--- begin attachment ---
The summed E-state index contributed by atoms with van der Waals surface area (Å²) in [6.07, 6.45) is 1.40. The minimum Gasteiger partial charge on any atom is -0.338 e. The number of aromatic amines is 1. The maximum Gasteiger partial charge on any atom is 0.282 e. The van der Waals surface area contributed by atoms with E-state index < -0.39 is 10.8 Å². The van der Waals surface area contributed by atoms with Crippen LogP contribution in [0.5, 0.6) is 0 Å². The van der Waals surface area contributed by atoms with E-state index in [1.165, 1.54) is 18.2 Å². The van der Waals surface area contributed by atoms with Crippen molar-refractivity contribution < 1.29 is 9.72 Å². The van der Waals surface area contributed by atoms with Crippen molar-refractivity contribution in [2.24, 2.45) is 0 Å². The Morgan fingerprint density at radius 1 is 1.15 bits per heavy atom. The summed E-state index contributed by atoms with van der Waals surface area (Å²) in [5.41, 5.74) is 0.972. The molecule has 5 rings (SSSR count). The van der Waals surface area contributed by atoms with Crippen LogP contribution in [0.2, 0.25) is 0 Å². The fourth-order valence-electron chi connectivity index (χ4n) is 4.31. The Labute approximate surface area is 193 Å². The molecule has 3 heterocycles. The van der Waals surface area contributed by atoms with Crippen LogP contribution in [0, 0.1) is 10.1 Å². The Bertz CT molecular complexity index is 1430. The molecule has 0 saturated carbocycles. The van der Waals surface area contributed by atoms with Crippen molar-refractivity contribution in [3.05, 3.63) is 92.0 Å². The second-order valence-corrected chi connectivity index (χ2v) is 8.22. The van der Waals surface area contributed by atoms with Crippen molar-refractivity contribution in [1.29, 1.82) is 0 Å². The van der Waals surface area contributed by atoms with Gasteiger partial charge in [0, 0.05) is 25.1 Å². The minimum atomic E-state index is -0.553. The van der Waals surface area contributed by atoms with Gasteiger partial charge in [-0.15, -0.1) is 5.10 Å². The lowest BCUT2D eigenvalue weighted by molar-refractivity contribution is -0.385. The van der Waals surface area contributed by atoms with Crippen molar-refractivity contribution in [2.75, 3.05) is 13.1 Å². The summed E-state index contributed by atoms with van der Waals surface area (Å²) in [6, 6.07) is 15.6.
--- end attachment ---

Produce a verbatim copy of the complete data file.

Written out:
The summed E-state index contributed by atoms with van der Waals surface area (Å²) in [6.07, 6.45) is 1.40. The minimum Gasteiger partial charge on any atom is -0.338 e. The number of aromatic amines is 1. The maximum Gasteiger partial charge on any atom is 0.282 e. The van der Waals surface area contributed by atoms with E-state index < -0.39 is 10.8 Å². The van der Waals surface area contributed by atoms with Crippen LogP contribution in [0.5, 0.6) is 0 Å². The van der Waals surface area contributed by atoms with E-state index in [1.165, 1.54) is 18.2 Å². The van der Waals surface area contributed by atoms with Crippen molar-refractivity contribution < 1.29 is 9.72 Å². The van der Waals surface area contributed by atoms with Crippen molar-refractivity contribution in [2.24, 2.45) is 0 Å². The Morgan fingerprint density at radius 1 is 1.15 bits per heavy atom. The summed E-state index contributed by atoms with van der Waals surface area (Å²) in [5.41, 5.74) is 0.972. The molecule has 5 rings (SSSR count). The van der Waals surface area contributed by atoms with Crippen LogP contribution in [0.2, 0.25) is 0 Å². The fourth-order valence-electron chi connectivity index (χ4n) is 4.31. The Labute approximate surface area is 193 Å². The molecule has 3 heterocycles. The van der Waals surface area contributed by atoms with Crippen LogP contribution in [0, 0.1) is 10.1 Å². The Bertz CT molecular complexity index is 1430. The molecule has 0 saturated carbocycles. The van der Waals surface area contributed by atoms with Crippen molar-refractivity contribution in [3.05, 3.63) is 92.0 Å². The second-order valence-corrected chi connectivity index (χ2v) is 8.22. The van der Waals surface area contributed by atoms with Crippen molar-refractivity contribution in [1.29, 1.82) is 0 Å². The van der Waals surface area contributed by atoms with Gasteiger partial charge in [0, 0.05) is 25.1 Å². The minimum atomic E-state index is -0.553. The van der Waals surface area contributed by atoms with Gasteiger partial charge in [-0.15, -0.1) is 5.10 Å². The lowest BCUT2D eigenvalue weighted by molar-refractivity contribution is -0.385. The van der Waals surface area contributed by atoms with Crippen molar-refractivity contribution in [2.75, 3.05) is 13.1 Å². The summed E-state index contributed by atoms with van der Waals surface area (Å²) in [6, 6.07) is 15.6.